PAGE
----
Senator Hwang Supports Bill to Provide Energy Relief to Consumers and Businesses

March 2, 2015

The following is Senator Tony Hwang’s testimony to the General Assembly’s Energy and Technology Committee, which held a public hearing Feb. 24 on his proposed bill, SB 574:

Esteemed members of the Energy and Technology Committee:

The fixed charge fee on our electric bills is broke. And it’s time to fix it.

Just how broken is it?

These stats, compiled by Acadia Center and the Connecticut Roundtable on Climate and Jobs, speak for themselves:

— For residential customers, fixed charges have more than doubled since 2004
— Residential fixed charges have increased by more than four times the rate of inflation
— Today, CL&P has the highest fixed charge among major utility companies in New England ($19.25/month), and United Illuminating has the second highest ($17.25/month)
— Since 2007, CL&P’s small general electric service customers – often small businesses – have seen their fixed monthly charges jump by 78%

What that boils down to is this:

Before a Connecticut resident or small business owner even turns on a single light, and no matter how conscientious they are about their electric usage, they are being hit with these skyrocketing costs.

This ever-increasing fixed charge fee unfairly punishes those who are taking a proactive approach to controlling their utility expenses by employing sustainable practices and energy efficient solutions. No matter how much energy they save, or even if they are putting power back into the grid, this fixed charge fee remains. As environmental and energy experts will tell you, that’s a major disincentive to our state’s leading efforts of sustainability and eco-friendly policy. And that puts us on a road we should not be on.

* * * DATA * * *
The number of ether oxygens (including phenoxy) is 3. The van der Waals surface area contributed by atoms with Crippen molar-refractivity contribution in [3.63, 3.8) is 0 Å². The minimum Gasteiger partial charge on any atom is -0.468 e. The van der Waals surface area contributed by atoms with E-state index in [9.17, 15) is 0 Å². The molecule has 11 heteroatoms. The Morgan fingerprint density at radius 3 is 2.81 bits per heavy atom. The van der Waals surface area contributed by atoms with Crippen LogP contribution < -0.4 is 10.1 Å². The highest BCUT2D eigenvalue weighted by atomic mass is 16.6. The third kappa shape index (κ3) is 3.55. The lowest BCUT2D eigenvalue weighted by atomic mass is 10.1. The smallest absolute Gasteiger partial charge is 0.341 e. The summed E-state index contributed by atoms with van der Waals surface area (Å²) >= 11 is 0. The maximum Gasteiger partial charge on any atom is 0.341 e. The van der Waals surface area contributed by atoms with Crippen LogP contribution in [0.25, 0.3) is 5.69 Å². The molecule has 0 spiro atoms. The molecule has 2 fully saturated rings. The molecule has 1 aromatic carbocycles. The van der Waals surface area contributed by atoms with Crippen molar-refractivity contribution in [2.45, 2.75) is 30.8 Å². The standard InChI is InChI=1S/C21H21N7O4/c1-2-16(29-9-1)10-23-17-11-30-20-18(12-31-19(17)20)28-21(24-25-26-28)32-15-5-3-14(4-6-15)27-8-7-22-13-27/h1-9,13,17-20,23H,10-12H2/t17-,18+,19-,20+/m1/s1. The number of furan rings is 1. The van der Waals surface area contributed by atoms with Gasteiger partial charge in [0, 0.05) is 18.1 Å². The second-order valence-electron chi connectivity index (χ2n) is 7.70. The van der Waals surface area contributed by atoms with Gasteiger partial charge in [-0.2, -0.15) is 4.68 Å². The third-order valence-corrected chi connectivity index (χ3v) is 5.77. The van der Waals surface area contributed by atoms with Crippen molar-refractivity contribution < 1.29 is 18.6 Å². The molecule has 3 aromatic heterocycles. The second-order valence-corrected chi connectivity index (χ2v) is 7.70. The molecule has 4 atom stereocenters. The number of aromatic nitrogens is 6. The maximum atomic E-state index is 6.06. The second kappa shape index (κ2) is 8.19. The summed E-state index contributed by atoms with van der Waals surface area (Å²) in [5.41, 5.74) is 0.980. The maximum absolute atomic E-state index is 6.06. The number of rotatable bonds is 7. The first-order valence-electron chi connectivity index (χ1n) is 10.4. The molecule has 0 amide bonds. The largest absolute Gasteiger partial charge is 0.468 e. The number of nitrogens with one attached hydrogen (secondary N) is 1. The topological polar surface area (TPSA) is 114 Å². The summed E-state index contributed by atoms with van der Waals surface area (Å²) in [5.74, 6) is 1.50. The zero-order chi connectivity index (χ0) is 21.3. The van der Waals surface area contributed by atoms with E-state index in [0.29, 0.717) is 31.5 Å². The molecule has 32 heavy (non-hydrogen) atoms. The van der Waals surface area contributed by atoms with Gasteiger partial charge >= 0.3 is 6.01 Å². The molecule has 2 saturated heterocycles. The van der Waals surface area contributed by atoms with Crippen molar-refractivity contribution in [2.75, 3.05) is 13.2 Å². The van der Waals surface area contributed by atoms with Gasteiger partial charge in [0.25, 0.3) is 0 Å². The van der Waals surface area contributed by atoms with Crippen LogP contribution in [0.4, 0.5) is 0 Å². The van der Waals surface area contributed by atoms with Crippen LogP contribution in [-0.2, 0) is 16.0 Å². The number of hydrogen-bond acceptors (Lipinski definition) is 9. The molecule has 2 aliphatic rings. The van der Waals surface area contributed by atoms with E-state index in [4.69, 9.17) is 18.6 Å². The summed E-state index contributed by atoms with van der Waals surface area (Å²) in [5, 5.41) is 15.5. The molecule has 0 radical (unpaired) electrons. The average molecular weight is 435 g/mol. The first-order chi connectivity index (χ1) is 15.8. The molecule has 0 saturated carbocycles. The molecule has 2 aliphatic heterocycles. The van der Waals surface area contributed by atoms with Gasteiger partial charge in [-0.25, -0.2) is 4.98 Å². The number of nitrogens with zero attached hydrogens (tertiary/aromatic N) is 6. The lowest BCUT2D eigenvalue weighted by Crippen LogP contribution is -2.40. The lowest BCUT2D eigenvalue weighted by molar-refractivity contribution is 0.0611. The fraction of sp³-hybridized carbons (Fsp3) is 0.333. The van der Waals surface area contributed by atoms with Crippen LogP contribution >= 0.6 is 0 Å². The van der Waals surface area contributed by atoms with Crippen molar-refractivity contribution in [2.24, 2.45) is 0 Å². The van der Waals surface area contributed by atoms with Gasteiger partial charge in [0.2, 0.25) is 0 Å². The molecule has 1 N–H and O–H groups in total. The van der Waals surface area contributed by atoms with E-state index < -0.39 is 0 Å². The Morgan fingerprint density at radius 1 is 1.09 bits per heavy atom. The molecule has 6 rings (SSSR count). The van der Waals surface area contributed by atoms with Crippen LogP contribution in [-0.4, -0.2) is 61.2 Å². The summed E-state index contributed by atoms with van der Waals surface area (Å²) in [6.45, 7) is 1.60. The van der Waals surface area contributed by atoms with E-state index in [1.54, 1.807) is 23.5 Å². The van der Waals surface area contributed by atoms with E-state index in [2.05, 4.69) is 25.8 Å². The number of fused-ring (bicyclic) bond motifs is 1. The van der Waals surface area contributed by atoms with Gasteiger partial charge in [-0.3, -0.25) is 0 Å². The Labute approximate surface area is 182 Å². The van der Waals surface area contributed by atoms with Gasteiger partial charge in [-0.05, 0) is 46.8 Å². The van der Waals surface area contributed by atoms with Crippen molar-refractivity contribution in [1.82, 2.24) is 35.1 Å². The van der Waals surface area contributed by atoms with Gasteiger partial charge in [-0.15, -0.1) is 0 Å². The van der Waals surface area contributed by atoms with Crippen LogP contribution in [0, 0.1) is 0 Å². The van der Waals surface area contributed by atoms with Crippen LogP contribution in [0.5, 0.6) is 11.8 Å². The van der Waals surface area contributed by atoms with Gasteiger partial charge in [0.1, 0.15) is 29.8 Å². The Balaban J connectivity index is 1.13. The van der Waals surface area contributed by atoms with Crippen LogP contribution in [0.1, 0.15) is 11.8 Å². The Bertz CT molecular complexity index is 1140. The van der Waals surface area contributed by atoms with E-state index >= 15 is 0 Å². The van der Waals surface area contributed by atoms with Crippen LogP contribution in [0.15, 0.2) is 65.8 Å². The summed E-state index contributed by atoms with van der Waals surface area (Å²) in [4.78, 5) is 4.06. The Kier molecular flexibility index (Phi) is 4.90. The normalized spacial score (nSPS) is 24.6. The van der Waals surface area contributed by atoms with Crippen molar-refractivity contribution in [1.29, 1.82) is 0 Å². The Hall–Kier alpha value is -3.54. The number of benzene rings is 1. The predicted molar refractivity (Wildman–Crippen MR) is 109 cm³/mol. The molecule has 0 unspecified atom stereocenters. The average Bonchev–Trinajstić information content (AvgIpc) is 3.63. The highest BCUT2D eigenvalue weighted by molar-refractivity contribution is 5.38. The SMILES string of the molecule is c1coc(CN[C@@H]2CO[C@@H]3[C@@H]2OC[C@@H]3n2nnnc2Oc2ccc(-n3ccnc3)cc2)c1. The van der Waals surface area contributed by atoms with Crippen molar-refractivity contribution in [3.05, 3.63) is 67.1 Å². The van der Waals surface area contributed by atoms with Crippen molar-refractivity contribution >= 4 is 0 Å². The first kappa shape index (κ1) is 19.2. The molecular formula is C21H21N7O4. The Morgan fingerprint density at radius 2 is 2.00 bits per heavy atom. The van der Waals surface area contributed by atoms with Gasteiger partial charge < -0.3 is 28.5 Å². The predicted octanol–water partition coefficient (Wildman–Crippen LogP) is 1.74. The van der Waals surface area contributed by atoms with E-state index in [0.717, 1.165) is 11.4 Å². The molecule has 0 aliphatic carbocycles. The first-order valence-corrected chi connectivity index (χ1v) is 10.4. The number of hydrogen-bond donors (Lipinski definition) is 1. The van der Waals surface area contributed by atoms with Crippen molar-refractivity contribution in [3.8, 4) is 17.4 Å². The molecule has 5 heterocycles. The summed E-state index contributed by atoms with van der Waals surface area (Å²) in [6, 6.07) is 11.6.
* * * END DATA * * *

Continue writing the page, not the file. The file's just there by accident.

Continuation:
Utilities will likely argue that, on average, the fixed charge fees constitute but a small fraction of a customer’s overall bill. I do not dispute that.

Yet with so many of our residents and families still struggling to make ends meet, every cent counts. Reigning in this runaway fee, and capping it, will go a long way to providing them with much-needed relief.

And for our small businesses – the backbone on which our state economy is built – capping the fixed charge will provide them with more certainty in terms of their long-term operational expenses as it relates to energy usage, and give them a little more money to invest back into their businesses, which contribute so much to our communities.

In fact, with the economy and jobs such a priority for our state, it’s worth noting that small businesses have routinely cited Connecticut’s high energy costs as one of the greatest barriers to their success and growth. Here’s a chance to help them.

So, if this is indeed a “fixed charge” as its name implies, then let’s go ahead and fix it – by capping it at $10.

Thank you for your time and thoughtful consideration of SB 574.


Tony Hwang
28th District State Senator